Carlos Tevez escapes prison

Introduction

We reported before on the circumstances that lead to Carlos Tevez being disqualified from driving and the fact that he had been arrested for driving whilst disqualified less than two months later after his ban.

We have covered the offence of driving while disqualified here.

Well, he went to Court and pleaded guilty and was sentenced on 3rd April to 250 hours ‘Community Service’ (presumably unpaid work on a Community Order). He was also fined £1,000 and banned from driving for a further 6 months. Did he get off lightly? Or did his celebrity status meant that they made an example of him?

 

Sentencing

The Magistrates’ Court Sentencing Guidelines apply – there are three categories depending on how much of the ban has been served:

Whole ban served (failure to apply for a new licence) – starting point after a trial is Low Level Community Order, with a range of a fine to a Medium Community Order

Lengthy period of ban served – High Level Community Order with a range of Medium Community order to 12 weeks imprisonment

Recently imposed ban – 12 weeks prison as a starting point, with a range of a High Community Order up to six months in prison.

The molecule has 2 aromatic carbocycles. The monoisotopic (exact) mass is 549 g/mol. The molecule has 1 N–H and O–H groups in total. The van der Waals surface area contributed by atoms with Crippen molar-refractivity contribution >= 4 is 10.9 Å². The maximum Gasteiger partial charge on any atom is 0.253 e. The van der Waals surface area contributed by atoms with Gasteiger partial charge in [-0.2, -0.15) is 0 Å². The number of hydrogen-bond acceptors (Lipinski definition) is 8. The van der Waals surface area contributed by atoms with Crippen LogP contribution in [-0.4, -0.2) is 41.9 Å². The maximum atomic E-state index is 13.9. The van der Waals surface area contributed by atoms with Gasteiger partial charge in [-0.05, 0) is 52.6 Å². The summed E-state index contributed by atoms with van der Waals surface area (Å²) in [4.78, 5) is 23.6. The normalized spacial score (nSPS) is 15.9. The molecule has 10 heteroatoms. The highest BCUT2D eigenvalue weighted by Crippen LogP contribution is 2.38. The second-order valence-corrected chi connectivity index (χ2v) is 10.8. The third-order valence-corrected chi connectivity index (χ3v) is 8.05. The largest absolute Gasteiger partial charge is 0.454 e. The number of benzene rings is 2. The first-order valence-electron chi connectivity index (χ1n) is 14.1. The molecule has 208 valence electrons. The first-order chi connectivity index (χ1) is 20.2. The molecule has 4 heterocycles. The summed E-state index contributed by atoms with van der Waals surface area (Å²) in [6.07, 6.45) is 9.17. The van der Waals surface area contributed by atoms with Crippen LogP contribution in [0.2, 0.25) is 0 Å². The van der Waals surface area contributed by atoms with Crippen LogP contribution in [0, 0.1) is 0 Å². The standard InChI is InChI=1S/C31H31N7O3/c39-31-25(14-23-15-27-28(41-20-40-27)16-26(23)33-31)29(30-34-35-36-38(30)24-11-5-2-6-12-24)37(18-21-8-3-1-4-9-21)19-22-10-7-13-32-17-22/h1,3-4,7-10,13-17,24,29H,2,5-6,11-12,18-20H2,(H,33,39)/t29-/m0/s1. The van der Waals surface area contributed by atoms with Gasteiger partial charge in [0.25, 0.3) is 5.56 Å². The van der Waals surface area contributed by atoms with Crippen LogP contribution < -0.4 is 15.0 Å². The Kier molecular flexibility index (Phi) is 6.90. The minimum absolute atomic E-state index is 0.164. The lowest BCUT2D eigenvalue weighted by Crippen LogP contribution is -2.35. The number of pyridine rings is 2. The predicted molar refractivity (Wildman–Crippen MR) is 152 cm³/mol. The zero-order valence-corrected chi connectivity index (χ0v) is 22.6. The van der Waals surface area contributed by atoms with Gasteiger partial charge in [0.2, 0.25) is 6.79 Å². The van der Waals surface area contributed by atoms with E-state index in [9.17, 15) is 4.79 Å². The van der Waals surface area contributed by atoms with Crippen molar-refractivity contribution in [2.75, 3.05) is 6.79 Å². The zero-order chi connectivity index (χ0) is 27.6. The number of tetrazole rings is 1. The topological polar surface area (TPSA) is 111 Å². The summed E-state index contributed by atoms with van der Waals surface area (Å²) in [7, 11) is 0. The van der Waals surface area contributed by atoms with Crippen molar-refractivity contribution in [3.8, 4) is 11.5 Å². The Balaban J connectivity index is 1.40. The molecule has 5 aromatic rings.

Given that he was arrested after serving slightly under one third of the ban, it would seem to fall on the cusp of the lower two brackets. He did plead guilty straight away which entitles him to a discount of a third.

In those circumstances, whilst the Magistrates’ Court could probably have justified a short  prison sentence, it was appropriate to pass a non-custodial sentence as he had never been in trouble before (bar the previous driving ban).

In short, he was sentenced as any ‘normal’ person would have been.

 

Other Matters

The fine is high, but Mr Tevez is not shy of a bob or two so I doubt that there would be any complaints from him on that score. It was completely appropriate as well to give a further ban (although it only increases the overall ban by 2 months).

One puzzle is whether a ‘victim surcharge’ was imposed – it would appear not (see here for some background). Have the Court made a mistake here, or is it bad reporting?

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This entry was posted in In the news on by .

About Dan Bunting

I'm a lawyer who works for myself. Legal geek, maths freak, general dullard and jack of all trades. Here’s a few views on law and occasional musings on life. Usual caveats about not relying on anything I say etc applies.

2 thoughts on “Carlos Tevez escapes prison

  1. Andrew

    Had I been on the Bench (Macclesfield not being in the patch where I sit) I would have given him the unpaid work as a condition of a suspended sentence order, in the hope that he would get it through his immature and arrogant head that being disqualified means what it says and that if he did it again – even a two minute journey – he would be learning about English prison life.

    Any chance he can be made to do his unpaid work on Saturday afternoons starting in September?

    No, i thought not. Pity.

    Reply
  2. Pingback: Carlos Tevez’s Community Order quashed – fine? | UK Criminal Law Blog

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